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Topics: Good Pharmacovigilance Practices, Eudravigilance, GVP Module VI, ICH E2B(R3), International Conference on Harmonisation (ICH), Regulatory Requirements, Good Clinical Practice (GCP), New Pharmacovigilance Legislation, Safety Database, European Medicines Agency

Risk-Based Monitoring and the Need for Programmers and Statisticians

Statistical Consultancy Team


The ICH E6 on Good Clinical Practice was updated on 9 November 2016, the first addendum for 20 years. Sections 5.0 on Risk and 5.18.3 on Extent and Nature of Monitoring in particular created an increased need for Risk-Based Monitoring (RBM) and Centralized Monitoring (CM). The details of how this may be covered and the increasing evolution of a risk in the industry have been noted. The required changes involved create a number of different team roles. These include opportunities for biostatisticians and statistical programmers - players who may not have been so directly involved in onsite monitoring, a more traditionally clinical domain.

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Topics: Risk Based Monitoring, International Conference on Harmonisation (ICH), ICHGCP E6, Centralized Monitoring, Fraud Detection, Source Data Verification (SDV), On-Site Monitoring, Visualization

The Problems (and solutions) of Real World Data in the Pharma Industry

Clinical Programming Team

Our job as Real World Data programmers is to put the whole patient data, usually spread across multiple tables, into one coherent history. This might lead to some surprising discoveries such as: patients with records before birth/after death, patients changing sexes multiple times, and finding non-valid codes. Such discrepancies are usually pretty easy to classify as data issues and are easy to handle. On the other hand we might encounter real world data events that cannot be as easily classified and need special approaches such as; patient receiving multiple Rx’s for the same drug on one day, or receiving a new Rx’s before the previous runs out, patients visiting the Doctor’s office / Emergency Room during their hospital stays, patients changing wards/level of care multiple times during one hospital visit, and finding valid but non-billable codes in insurance claims data. In this post we share some commonly encountered problems (and our solutions) related to Real World Data analysis.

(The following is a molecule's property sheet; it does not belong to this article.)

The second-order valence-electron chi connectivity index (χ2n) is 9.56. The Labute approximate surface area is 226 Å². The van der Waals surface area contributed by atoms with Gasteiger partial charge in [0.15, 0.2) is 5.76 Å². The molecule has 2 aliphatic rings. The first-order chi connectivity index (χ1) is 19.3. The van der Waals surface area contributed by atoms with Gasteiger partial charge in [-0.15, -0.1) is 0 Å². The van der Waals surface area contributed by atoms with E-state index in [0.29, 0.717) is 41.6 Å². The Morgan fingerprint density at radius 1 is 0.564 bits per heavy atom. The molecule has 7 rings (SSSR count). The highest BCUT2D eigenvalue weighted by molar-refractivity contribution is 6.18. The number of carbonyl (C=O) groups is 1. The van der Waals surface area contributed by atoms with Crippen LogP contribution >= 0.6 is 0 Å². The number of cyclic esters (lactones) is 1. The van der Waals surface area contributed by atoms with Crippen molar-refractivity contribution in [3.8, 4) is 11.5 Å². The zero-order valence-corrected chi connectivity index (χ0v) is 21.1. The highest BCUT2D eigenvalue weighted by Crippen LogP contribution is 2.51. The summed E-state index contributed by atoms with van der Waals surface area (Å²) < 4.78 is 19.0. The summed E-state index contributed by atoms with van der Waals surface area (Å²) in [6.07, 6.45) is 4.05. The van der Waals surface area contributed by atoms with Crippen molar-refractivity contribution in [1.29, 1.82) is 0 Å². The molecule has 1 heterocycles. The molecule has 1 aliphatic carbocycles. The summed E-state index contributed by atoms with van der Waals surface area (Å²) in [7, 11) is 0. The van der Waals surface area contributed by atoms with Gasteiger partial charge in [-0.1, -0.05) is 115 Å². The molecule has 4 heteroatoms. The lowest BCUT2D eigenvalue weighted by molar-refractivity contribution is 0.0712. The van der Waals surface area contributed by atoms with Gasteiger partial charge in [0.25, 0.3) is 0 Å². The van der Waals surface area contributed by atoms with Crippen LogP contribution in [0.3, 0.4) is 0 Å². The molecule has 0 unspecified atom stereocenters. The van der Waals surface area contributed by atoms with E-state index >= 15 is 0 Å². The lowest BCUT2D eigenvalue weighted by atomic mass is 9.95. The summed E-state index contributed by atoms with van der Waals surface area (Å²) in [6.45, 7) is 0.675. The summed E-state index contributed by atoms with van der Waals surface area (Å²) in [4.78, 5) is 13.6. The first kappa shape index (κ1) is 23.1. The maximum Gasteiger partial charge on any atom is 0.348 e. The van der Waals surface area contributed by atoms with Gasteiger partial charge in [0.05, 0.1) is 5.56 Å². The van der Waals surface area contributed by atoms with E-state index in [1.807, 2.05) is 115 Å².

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Topics: Real World Data, Clinical Programming, Observational longitudinal databases, Outcomes Research

Patient Reported Outcomes (PRO) to Support Medical Product Labeling Claims

Statistical Consultancy Team

With encouragement from the U.S. Food and Drug Administration (FDA), using Patient Reported Outcomes (PRO) data to claim labeling became more and more popular. Well-defined and reliable PRO can be used to support a claim in medical product labeling. [1] It is found that there are an increasing number of regulatory submissions for new drugs to provide PRO data to support claims. DeMuro et al. (2013) [2] have reviewed drug approvals by both FDA and EMA for the years 2006–2010. They found that out of 75 drugs approved by the EMA, 35 (47%) had at least one PRO related claim approved by the EMA compared to 14 (19%) for the FDA.